Borrowed Words

By Anne Littlewood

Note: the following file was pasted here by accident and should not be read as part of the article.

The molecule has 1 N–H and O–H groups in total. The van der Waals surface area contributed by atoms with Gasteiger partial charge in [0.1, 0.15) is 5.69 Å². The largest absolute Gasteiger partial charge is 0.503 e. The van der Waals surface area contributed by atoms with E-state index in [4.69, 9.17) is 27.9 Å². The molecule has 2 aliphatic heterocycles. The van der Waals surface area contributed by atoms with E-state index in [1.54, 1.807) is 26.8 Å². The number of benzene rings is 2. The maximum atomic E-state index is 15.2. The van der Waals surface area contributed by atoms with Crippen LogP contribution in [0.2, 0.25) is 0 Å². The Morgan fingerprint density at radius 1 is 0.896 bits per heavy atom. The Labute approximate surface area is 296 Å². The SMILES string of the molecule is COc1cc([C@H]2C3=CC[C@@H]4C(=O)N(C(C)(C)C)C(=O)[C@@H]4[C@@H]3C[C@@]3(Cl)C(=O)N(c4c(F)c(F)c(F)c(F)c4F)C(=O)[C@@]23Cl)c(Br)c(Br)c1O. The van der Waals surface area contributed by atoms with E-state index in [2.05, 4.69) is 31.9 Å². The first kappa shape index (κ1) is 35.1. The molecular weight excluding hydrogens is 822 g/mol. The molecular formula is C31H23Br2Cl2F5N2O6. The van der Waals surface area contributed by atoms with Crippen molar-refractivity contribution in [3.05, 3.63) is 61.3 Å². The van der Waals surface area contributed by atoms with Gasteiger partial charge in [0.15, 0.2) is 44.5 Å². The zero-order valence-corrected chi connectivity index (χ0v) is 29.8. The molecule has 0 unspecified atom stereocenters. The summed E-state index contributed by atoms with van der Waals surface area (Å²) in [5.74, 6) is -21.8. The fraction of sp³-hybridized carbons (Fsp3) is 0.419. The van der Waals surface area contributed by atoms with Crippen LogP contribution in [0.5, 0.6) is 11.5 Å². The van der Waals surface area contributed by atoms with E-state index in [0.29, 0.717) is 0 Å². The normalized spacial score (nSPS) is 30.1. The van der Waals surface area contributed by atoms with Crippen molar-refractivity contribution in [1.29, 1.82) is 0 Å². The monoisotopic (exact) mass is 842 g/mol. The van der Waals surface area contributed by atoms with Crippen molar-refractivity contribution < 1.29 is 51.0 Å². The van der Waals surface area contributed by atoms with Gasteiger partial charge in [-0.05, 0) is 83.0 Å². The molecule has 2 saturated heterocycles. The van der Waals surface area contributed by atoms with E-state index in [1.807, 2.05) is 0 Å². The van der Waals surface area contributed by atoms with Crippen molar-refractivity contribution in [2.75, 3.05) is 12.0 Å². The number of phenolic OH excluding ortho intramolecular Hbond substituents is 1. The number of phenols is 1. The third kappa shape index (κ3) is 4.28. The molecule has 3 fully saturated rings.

The first story she told him was about a little girl with silver wings that didn’t work. Then she picked up a fistful of sand and sprinkled it on his head like pixie dust, cackling as she ran away up the slide. He frowned, and took up the chase on little legs. Once upon a time, she’d sing, running barefoot through her mother’s summer garden. Once upon a time the world was ruled by ladybugs. Winking at him, she plucked another cherry tomato from the vine, and popped it in her mouth. She always named the snowmen they decorated in December. Millie and Maya and Marcus came to life in her hands, twirling around the gingerbread houses. He watched, spellbound, as she pulled the strings on the puppets in her narrative. Frosty began to melt, and the rain fell on the vineyards. My grandfather was eaten by an alligator at the bottom of a lake, looking for his brother’s watch, she told him one day, on their walk home from school. Did you see that car that just drove by? Those were my real parents. They gave me up when I was born. He nodded seriously, eyes wide as crystal balls. When they were older, she covered her walls in ink, clinging to the words of others in an attempt to remember her own. He used to read the ceiling as she screamed at her mother, trying to learn her language. When she finally trudged upstairs wearing wet cheeks and a broken spirit, he would tell her the stories he had read, wiping her tears with the words that she loved. One July afternoon they sat on the edge of his pool, touching toes in the turquoise. He asked her, “Tell me, what is it you plan to do with your one wild and precious life?” and she answered with a kiss, falling for his borrowed words. He sat beside her on the night she asked her father for a train ticket. The man finished his drink and slammed the glass down on the table, growling at her to shut her mouth. She didn’t speak for a week, but the wind howled for her. He wrote in pen on the back of her hand, “I always blame the moon,” and she knew that he knew the truth. On her sixteenth birthday he twirled her through the vineyards and they got tangled in the grapes. “I wish I could build a fire in you that would never go out,” he whispered in her ear. She gave him her lips, and the stars were jealous. Some nights she knocked on his window, and fell into his arms. Those were the nights she’d beg him for a story, the nights she couldn’t bear to be at home. Once upon a time there were two kids that fell in love. He always got stuck somewhere in the middle. It was winter the first time she didn’t want him. He reached for her, murmured, “Love, where are we now? Where did we begin?” She hugged her knees to her chest, whispered, I don’t know. One day she ran away for the city, leaving only a note, a line from her favorite poem: “You see, I woke up one night and I realized I was falling.” He placed her last words beneath his pillow, and dreamt only of endings. (Quotes come from the following poems: Mary Oliver, The Summer Day Lucille Clifton, Moonchild Kenneth Rexroth, Runaway Li Young Li, Seven Happy Endings)